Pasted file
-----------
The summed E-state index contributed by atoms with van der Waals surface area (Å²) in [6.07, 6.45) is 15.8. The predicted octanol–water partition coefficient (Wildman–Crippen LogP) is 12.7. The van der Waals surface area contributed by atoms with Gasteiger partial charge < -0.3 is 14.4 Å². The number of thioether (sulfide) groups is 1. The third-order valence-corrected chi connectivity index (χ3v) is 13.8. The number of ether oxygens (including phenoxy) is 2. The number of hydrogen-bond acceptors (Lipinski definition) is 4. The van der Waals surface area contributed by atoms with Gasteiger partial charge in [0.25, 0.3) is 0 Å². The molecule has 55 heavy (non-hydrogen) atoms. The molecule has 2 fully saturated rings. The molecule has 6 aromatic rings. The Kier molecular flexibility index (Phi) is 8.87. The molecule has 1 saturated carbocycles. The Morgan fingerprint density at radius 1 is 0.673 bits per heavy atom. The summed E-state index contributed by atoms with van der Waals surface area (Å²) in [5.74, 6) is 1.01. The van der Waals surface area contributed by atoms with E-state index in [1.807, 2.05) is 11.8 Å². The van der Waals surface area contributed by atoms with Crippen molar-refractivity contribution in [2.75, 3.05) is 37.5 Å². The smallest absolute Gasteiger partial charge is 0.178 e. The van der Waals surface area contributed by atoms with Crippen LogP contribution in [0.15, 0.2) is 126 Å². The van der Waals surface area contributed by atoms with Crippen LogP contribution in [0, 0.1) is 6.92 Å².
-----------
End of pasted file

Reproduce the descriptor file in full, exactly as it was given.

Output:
The summed E-state index contributed by atoms with van der Waals surface area (Å²) in [6.07, 6.45) is 15.8. The predicted octanol–water partition coefficient (Wildman–Crippen LogP) is 12.7. The van der Waals surface area contributed by atoms with Gasteiger partial charge < -0.3 is 14.4 Å². The number of thioether (sulfide) groups is 1. The third-order valence-corrected chi connectivity index (χ3v) is 13.8. The number of ether oxygens (including phenoxy) is 2. The number of hydrogen-bond acceptors (Lipinski definition) is 4. The van der Waals surface area contributed by atoms with Gasteiger partial charge in [0.25, 0.3) is 0 Å². The molecule has 55 heavy (non-hydrogen) atoms. The molecule has 2 fully saturated rings. The molecule has 6 aromatic rings. The Kier molecular flexibility index (Phi) is 8.87. The molecule has 1 saturated carbocycles. The Morgan fingerprint density at radius 1 is 0.673 bits per heavy atom. The summed E-state index contributed by atoms with van der Waals surface area (Å²) in [5.74, 6) is 1.01. The van der Waals surface area contributed by atoms with E-state index in [1.807, 2.05) is 11.8 Å². The van der Waals surface area contributed by atoms with Crippen molar-refractivity contribution in [2.75, 3.05) is 37.5 Å². The smallest absolute Gasteiger partial charge is 0.178 e. The van der Waals surface area contributed by atoms with Crippen LogP contribution in [0.15, 0.2) is 126 Å². The van der Waals surface area contributed by atoms with Crippen LogP contribution in [0, 0.1) is 6.92 Å².